Layoffs—they happen. At least, we see them happen. On the news, in movies, a friend of a friend. The important thing is, they never end up happening to us.
Until they do. And they did—to me. After getting over the initial blindsiding shock (all the ice cream, all the wine, all the tears), I began to realize it's not as big a life-ruiner as I thought. In fact, it may have saved my life, and could end up being good for you, too. Here's why.
It will finally hit home that you are more than just your job title (because that's a recipe for disaster).
I have absolutely, 100% been guilty of this in the past—how often is your first question when meeting someone new: "What do you do?" Not to sound like a life coach or a page from Chicken Soup for the Laid-Off Soul, but our job titles are not fundamentally who we are. (VP ≠ MVP.) I'm definitely not 100% there yet, but I've slowly shifted my focus from being Alyssa the content creation and digital branding expert to simply Alyssa, the trustworthy friend and family member with a youthful, energetic spirit. I can't tell you how refreshing it is to measure success outside of turning in an innovative project or speaking up with a great idea in a brainstorm.
Repeat after me: It's going to be okay, it's going to be okay.
Layoffs mean your career comes to a screeching halt, and nothing is more of a smack in the face. But with that moment, that pause, comes a bit of clarity. An awesome mentor of mine told me to take this time to actually envision what my dream career would look like. (Obviously, some of us can't pause for too long—we all have to eat and pay rent!) But once you stop freaking out, you realize this is your chance to save yourself from walking straight from a so-so job into another so-so job. While our job titles aren't who we are, they are obviously how we spend a lot of our time, so you want to make it count.
People are cool. Meet more of them.
Another valuable mentor has taught me the importance of staying close to your network and expanding it with the best people you can find. After a long day of work, relaxing on the couch with a glass of wine (and The Bachelor) can be more appealing than drinks with a peer or going to another industry event, but nothing turns this logic on its head faster than finding yourself with no job and no prospects. Word of advice: Maintain relationships so you don't have to be that desperate girl down the road. While unemployed, I now have time to connect with inspiring people in my industry. Stylists, editors, brand marketers, and fashion influencers have all become real people (and not just LinkedIn invitations), and I can compare notes with them to keep up with what's happening and what the hell I should be paying attention to. Also: Connections and friends don't have to be different, and a support network is kinda what we all need right now.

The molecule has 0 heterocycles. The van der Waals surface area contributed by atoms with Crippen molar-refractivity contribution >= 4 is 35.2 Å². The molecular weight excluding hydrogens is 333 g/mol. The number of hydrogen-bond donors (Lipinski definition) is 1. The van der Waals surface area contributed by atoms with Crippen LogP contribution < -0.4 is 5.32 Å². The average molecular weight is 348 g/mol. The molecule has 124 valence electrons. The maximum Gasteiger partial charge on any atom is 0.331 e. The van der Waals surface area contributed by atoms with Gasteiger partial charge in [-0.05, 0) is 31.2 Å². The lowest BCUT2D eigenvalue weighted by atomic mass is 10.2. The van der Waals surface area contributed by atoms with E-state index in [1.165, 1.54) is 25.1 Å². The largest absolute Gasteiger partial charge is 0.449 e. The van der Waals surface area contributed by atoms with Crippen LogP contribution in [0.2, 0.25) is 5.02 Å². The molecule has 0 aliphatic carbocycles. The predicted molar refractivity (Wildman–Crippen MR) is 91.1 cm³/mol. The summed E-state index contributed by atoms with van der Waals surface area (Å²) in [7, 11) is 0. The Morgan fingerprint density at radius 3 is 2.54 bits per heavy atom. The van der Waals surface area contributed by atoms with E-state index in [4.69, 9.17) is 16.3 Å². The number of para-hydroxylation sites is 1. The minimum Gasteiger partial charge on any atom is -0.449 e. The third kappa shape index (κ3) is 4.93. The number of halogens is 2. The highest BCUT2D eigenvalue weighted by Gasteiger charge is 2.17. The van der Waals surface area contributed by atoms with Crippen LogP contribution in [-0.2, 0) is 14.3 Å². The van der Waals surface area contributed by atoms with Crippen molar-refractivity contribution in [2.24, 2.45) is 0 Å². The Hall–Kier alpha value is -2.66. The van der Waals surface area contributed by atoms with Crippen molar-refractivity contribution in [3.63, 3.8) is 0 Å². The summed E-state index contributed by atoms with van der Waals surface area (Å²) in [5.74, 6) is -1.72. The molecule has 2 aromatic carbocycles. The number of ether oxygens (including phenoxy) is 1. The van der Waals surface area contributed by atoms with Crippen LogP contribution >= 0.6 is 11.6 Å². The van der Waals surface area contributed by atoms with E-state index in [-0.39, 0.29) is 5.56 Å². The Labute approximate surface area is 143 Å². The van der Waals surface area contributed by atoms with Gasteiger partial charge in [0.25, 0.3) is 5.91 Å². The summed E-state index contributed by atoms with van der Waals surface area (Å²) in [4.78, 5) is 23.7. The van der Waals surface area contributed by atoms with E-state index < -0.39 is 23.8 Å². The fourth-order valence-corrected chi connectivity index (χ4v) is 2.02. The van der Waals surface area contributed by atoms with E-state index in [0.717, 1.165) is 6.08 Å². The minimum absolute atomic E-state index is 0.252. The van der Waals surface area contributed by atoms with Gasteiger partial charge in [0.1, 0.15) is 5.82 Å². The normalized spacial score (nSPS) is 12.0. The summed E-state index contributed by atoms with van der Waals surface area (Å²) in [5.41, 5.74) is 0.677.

You get to live out all those freelance fantasies.
The last and most obvious advantage to being unemployed (besides getting to wear pajamas during the day) is the gift of spare time. Case in point: I hit up a Pure Barre class at 10:30 a.m. on a Tuesday, after posting on my blog and catching up on all the news of the world on every social platform, just because I CAN. I arrange fresh flowers from the corner deli into fabulous coffee table bouquets and drink things like lemon cucumber water and mint lemonade. Of course, I can't do this forever (And if I'm still in this position a month from now, you will probably find me selling off all my clothes, accessories, and housewares), but for now it's been really worthwhile to exit the rat race, clear my mind, and figure out The Plan. Whatever the hell that may be.
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